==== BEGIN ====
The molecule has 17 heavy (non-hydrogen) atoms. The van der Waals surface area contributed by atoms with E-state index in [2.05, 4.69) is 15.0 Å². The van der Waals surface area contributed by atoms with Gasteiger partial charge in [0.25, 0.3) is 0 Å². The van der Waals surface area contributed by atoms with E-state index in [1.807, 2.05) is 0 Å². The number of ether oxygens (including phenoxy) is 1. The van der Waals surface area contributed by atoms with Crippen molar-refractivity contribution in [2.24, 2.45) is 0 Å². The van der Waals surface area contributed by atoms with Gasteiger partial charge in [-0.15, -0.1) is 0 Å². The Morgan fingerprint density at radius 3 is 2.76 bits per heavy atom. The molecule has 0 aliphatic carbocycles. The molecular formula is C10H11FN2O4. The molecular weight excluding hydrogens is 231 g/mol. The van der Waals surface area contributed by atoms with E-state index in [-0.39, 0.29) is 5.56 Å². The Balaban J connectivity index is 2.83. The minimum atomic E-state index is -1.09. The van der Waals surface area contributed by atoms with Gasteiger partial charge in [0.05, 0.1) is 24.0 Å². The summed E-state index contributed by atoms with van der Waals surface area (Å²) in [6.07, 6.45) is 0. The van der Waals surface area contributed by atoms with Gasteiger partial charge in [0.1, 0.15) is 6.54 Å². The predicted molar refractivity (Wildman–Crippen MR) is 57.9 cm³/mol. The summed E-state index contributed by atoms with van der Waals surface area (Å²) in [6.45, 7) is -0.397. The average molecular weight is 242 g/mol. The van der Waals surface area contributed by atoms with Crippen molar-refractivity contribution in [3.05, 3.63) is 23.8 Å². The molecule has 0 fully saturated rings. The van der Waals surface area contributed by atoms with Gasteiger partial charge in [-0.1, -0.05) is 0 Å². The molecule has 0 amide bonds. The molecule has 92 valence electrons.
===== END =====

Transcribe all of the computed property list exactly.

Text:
The molecule has 17 heavy (non-hydrogen) atoms. The van der Waals surface area contributed by atoms with E-state index in [2.05, 4.69) is 15.0 Å². The van der Waals surface area contributed by atoms with Gasteiger partial charge in [0.25, 0.3) is 0 Å². The van der Waals surface area contributed by atoms with E-state index in [1.807, 2.05) is 0 Å². The number of ether oxygens (including phenoxy) is 1. The van der Waals surface area contributed by atoms with Crippen molar-refractivity contribution in [2.24, 2.45) is 0 Å². The van der Waals surface area contributed by atoms with Gasteiger partial charge in [-0.15, -0.1) is 0 Å². The Morgan fingerprint density at radius 3 is 2.76 bits per heavy atom. The molecule has 0 aliphatic carbocycles. The molecular formula is C10H11FN2O4. The molecular weight excluding hydrogens is 231 g/mol. The van der Waals surface area contributed by atoms with E-state index in [-0.39, 0.29) is 5.56 Å². The Balaban J connectivity index is 2.83. The minimum atomic E-state index is -1.09. The van der Waals surface area contributed by atoms with Gasteiger partial charge in [0.05, 0.1) is 24.0 Å². The summed E-state index contributed by atoms with van der Waals surface area (Å²) in [6.07, 6.45) is 0. The van der Waals surface area contributed by atoms with Gasteiger partial charge in [0.1, 0.15) is 6.54 Å². The predicted molar refractivity (Wildman–Crippen MR) is 57.9 cm³/mol. The summed E-state index contributed by atoms with van der Waals surface area (Å²) in [6.45, 7) is -0.397. The average molecular weight is 242 g/mol. The van der Waals surface area contributed by atoms with Crippen molar-refractivity contribution in [3.05, 3.63) is 23.8 Å². The molecule has 0 fully saturated rings. The van der Waals surface area contributed by atoms with Gasteiger partial charge in [-0.1, -0.05) is 0 Å². The molecule has 0 amide bonds. The molecule has 92 valence electrons.